My previous residencies in sunny Laguna Beach and Chicago’s leafy Lincoln Park hardly lacked for charm, yet Telluride is far and away the prettiest place I’ve lived. The cozy, Victorian town sits on the National Register of Historic Places – and more than two hours from the nearest interstate. It’s surrounded by the highest concentration of 14,000-foot summits in the lower 48 states. There’s a rainbow of mountain scenery: alpine white, riparian green, and canyon-country red.

Then comes summer, when wildflowers emerge in all their Technicolor glory.

Telluride is ridiculously gorgeous to begin with. Then comes summer, when wildflowers emerge in all their Technicolor glory. Snowmelt streams gurgle musically down their beds.

Stores go alfresco, and patrons linger an hour or two at Cowboy Coffee’s picnic tables, a mere soy chai away from criminal loitering. This is summer as it should be, where cars and neckties aren’t required and air conditioning bills don’t exist. Our days are warm, our skies clear, our humidity scant, and our insects bashful.

Not that life here is effortless. I’ve seen locals obey bankers’ hours. I reckon there’s as much hustle and strife in Telluride as in Chicago. We just try not to waste our ambition and elbow grease on work.

Instead, we bust our tails to mountain bike the sadistic inclines of Eider Creek trail or lead climb the 5.11 pitches of Ophir Wall. We haven’t escaped the real-world’s clichés – they just mean different things. Here, we achieve “synergy” by bringing a dog along on our sunset hikes. “Closure” happens with the resumption of resting heart rate.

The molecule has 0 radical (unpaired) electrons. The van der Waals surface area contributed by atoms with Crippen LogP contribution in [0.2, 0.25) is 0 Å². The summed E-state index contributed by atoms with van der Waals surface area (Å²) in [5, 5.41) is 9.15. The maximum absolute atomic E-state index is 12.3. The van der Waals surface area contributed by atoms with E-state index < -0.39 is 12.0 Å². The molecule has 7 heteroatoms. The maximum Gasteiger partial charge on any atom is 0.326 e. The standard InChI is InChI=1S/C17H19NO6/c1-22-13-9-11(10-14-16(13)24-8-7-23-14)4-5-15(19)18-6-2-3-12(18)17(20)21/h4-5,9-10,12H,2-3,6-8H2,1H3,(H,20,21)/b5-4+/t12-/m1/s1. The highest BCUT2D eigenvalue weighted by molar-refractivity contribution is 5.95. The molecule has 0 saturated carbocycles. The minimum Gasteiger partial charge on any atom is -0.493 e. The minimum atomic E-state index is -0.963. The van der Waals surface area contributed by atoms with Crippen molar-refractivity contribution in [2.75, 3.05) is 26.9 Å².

You don’t want to visit between late October and Thanksgiving, due to short days and premature, unskiable snowfalls. But early autumn is stunning. Our abundant aspens turn a brilliant gold and we enjoy Indian Summer warmth. Nighttime temperatures sink into the 30s, yet the days warm to the high 60s or even the 70s under a dependable sun.

It’s common for tourists to go leaf-peeping during the day before returning to Telluride’s eight city blocks of brick hotels and clapboard storefronts.

The town looks much like it did in the 1880s – when Telluride had four times its current year-round population of 2,400 and served as a gold and silver mining Mecca. That’s why Telluride is designated a National Historic District, meaning that all construction must adhere to the Victorian town’s “Wild West” image and code. Walk down Main Street, and you almost expect to hear the creak of leather saddles and the jingle of spurs. Instead, you’ll hear music from an upscale bistro or cash registers ringing up the sale of cashmere sweaters. But that’s OK. Telluride has aged as gracefully as any town in the Mountain West.